U.S. health officials on Thursday sought to reassure the public that a large outbreak of Zika virus in the United States is unlikely.
In a briefing on the rapidly spreading virus, officials from the Center for Disease Control and Prevention (CDC) said they expected isolated instances of Zika in the U.S. – but no massive outbreak. "Any outbreaks of Zika in the continental United States will likely be limited," Dr. Anne Schuchat, principal deputy director of the Centers for Disease Control and Prevention (CDC), told reporters.
MEANWHILE, GLOBAL CONCERNS GROW: The top health official at the United Nations said Thursday that she is 'extremely' alarmed by the Zika virus, which has now spread to 23 countries.
Dr. Margaret Chan, director of the World Health Organization (WHO), announced the creation of an emergency task force to focus on the virus. The health board will vote next week on whether the epidemic should be officially declared a global health emergency, like the Ebola virus.
"The level of alarm is extremely high," Chan said at a briefing on the virus on Thursday. Read more here: http://bit.ly/1QvQOgx.
And hey, with Brazil in the epidemic of this disease, what about the Olympics? Some Democrats have concerns: http://bit.ly/1UtNgMQ
72 HOURS UNTIL HEALTHCARE.GOV DEADLINE: It's that time of the year again. In the final days before Sunday's deadline, the first lady is doing radio interviews, DJ Khaled is tweeting, and even Lyft is getting the word out. (Story on that here: http://bit.ly/1SMHsQA)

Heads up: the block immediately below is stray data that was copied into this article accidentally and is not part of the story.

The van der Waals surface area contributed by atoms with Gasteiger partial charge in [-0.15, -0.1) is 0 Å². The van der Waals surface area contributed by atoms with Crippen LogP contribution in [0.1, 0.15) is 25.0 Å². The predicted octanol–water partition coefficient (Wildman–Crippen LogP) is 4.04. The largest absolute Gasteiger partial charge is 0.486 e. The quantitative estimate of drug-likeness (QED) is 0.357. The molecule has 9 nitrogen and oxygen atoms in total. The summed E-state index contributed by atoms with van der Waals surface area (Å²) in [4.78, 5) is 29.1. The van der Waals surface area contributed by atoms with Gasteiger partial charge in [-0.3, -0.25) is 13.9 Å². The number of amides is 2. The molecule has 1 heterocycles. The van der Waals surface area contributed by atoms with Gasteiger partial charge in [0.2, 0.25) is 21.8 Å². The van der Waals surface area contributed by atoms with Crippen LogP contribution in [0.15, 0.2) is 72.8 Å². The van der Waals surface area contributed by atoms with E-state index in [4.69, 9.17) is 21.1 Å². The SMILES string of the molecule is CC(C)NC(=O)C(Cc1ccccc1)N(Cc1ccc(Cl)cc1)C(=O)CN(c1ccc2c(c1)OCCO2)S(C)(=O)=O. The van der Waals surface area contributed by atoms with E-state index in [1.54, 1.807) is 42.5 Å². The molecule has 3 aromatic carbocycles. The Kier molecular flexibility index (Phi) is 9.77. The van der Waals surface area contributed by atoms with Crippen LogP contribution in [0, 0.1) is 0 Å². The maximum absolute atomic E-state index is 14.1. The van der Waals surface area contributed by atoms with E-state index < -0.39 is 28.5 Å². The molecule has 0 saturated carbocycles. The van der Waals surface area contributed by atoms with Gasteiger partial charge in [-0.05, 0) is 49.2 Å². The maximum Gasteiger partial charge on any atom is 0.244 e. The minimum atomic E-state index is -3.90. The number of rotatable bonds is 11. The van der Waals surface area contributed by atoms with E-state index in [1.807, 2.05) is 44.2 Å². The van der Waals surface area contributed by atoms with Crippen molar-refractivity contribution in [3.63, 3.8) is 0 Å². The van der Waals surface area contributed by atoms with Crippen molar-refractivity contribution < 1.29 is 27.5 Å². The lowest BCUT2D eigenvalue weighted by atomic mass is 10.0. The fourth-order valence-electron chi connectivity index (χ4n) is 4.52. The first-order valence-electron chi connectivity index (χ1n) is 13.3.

Nationally, more than 11.6 million people have signed up through the federal or state exchanges, officials said Thursday. In 35 states, the numbers are better than last year's. In 14 states, the enrollment tallies were at least 20 percent higher than the same time last year.
"[The number] is higher than anybody thought it would be," the head of HealthCare.gov, Kevin Counihan, said Thursday. "I think we're all feeling good about where we are. No one's running a victory lap, but we're feeling good."
OBAMACARE POLITICS FADING IN 2016: Entering this fall's elections, voters say they're more concerned about the cost of their own healthcare than the politics of the healthcare law itself.
About 28 percent of people said the issue of healthcare costs is "extremely" important, compared to 23 percent of people who pointed to the Affordable Care Act as a top issue. Read more here. http://bit.ly/1SmhO3S
WHAT WE'RE READING:
How many people is the 'Cadillac tax' expected to hit? (The Atlantic)
Problems found at Theranos lab (Wall Street Journal)
Anthem: ObamaCare will probably cost more in 2017 (Bloomberg News)
Big Pharma's bet on Big Data creates opportunities and risks (Reuters)
IN THE STATES:
How Planned Parenthood's accusers became the accused in Texas case (Reuters)
Planned Parenthood in Utah pushes back on defunding ruling (Associated Press)
ICYMI FROM THE HILL:
Senate Democrats want $600 million for Flint water crisis http://bit.ly/1nBwcdx
White House kicks off efforts for 'cancer moonshot' http://bit.ly/1KdGkD9